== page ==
Review Summary: Not the soundtrack to the ape-wrestling, head-banging, womanizing sludge madness one would expect.
After discovering the masculine nature of my first-born-in-waiting's gender this morning, I scoured my "To Review" queue for something to celebrate. Abstract Rude? Eh, I guess I'll do this real quick, but just as Common finally figured out last year with Universal Mind Control
, conscious hip-hop just isn't manly (and probably never was). Ok done. Gucci Mane? Perfect... my kid's definitely collecting a harem of bitches, benjamins, and bling (when he's old enough of course). Too bad there's no pre-release in front of me.
Ok, what else... metal is pretty manly, actually (see Maddox's Alphabet of Manliness
for proof), so why not the new Big Business? Coming off of a pair of impressive records and involvement with the venerable godfathers of sludge, the Melvins, this could be promising. Of all metal sub-genres, sludge is easily the most testosterone-tailored to celebrations of manhood... Except, don't expect more than one testicle's worth from the original masterminds behind Head for the Shallow
. No, this isn't the soundtrack to the ape-wrestling, head-banging, womanizing sludge madness one would expect. Sheath your boners now.
Instead, Mind the Drift
is an exercise in gimmickry and imitation; the post-somethings have invaded, and it seems that the Big Business trio feels a reprehensible need to co-exist. Gone is singer Jared Allen's rough edge and bassist Coady Willis' aggression, in favor of vomit-inducing clean vocals and spacey, melodic, progressive noodling. Make that inept, spacey, melodic, progressive noodling, as Toshi Kasai puts on his best impression of a prog-rock guitarist playing through a barely operable, reverb soaked Rogue combo. Explosive and just complex enough to pull off excellent drum-and-bass driven sludge as a duo, Allen, Willis, and Kasai have none of the songwriting skills or progressive acumen to pull of their goal as a trio. Mind the Drift comes off as an idiotic amalgam of three-fourths tempo Meanderthal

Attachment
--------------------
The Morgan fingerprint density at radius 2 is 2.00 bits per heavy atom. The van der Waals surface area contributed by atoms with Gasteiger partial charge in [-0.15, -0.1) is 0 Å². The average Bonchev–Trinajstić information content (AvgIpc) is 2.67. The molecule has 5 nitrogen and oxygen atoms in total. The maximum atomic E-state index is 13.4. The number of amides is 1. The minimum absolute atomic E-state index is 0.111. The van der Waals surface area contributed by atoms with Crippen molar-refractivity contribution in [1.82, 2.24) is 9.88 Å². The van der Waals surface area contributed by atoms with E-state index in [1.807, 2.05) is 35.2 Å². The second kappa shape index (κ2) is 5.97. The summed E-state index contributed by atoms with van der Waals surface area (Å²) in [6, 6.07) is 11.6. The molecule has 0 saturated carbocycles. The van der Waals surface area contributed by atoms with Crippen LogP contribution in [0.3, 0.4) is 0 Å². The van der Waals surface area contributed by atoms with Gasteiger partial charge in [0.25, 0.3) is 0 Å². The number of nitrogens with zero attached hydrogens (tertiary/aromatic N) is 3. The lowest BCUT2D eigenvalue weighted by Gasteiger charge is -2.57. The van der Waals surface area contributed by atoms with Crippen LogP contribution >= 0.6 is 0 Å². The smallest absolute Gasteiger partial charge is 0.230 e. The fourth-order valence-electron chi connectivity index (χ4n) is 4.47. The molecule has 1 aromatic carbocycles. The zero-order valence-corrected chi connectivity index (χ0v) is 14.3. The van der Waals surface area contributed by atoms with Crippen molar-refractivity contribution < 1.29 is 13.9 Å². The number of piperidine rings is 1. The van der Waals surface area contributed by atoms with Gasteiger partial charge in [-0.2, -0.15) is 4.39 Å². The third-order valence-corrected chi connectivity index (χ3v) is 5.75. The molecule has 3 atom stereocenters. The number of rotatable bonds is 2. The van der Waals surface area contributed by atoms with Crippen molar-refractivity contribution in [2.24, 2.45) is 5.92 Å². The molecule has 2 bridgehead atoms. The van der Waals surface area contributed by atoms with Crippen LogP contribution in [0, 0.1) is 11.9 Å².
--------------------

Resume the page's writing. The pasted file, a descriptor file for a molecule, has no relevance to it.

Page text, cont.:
, Mastodon for dummies, and every post-metal band in existence.
Big Business doesn't suck. On the contrary, the drumming here is superb, and there are sporadically interesting thoughts (see closer "Theme From Big Business II", a genuine stoner-rock anthem). But using Shallow
as benchmarks, this doesn't even come close; it's glaringly obvious that the addition of a third member has wreaked havoc on the formula. There's no heterosexual nut-grinding to be had here, and I know at least one unborn infant that's crying as a result.